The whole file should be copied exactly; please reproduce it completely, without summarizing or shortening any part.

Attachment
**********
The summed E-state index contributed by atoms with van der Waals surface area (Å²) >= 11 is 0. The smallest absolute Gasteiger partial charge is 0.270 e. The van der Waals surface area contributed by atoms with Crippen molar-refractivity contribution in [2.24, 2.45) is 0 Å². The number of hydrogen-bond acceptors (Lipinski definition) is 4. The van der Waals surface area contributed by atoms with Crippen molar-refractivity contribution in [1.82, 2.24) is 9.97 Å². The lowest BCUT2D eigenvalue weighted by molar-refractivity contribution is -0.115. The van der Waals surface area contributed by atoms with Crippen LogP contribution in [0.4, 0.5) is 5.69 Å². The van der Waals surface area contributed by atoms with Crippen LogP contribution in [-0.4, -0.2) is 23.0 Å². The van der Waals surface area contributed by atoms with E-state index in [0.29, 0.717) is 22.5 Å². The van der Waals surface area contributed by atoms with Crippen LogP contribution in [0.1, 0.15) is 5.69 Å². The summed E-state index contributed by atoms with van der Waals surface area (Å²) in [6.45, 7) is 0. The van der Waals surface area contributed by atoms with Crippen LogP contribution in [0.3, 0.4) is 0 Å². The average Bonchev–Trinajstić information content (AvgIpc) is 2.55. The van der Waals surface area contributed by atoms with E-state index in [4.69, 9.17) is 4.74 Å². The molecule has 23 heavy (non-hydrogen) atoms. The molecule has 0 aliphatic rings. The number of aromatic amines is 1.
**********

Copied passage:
The summed E-state index contributed by atoms with van der Waals surface area (Å²) >= 11 is 0. The smallest absolute Gasteiger partial charge is 0.270 e. The van der Waals surface area contributed by atoms with Crippen molar-refractivity contribution in [2.24, 2.45) is 0 Å². The number of hydrogen-bond acceptors (Lipinski definition) is 4. The van der Waals surface area contributed by atoms with Crippen molar-refractivity contribution in [1.82, 2.24) is 9.97 Å². The lowest BCUT2D eigenvalue weighted by molar-refractivity contribution is -0.115. The van der Waals surface area contributed by atoms with Crippen LogP contribution in [0.4, 0.5) is 5.69 Å². The van der Waals surface area contributed by atoms with Crippen LogP contribution in [-0.4, -0.2) is 23.0 Å². The van der Waals surface area contributed by atoms with E-state index in [0.29, 0.717) is 22.5 Å². The van der Waals surface area contributed by atoms with Crippen LogP contribution in [0.1, 0.15) is 5.69 Å². The summed E-state index contributed by atoms with van der Waals surface area (Å²) in [6.45, 7) is 0. The van der Waals surface area contributed by atoms with Crippen LogP contribution in [0.3, 0.4) is 0 Å². The average Bonchev–Trinajstić information content (AvgIpc) is 2.55. The van der Waals surface area contributed by atoms with E-state index in [4.69, 9.17) is 4.74 Å². The molecule has 23 heavy (non-hydrogen) atoms. The molecule has 0 aliphatic rings. The number of aromatic amines is 1.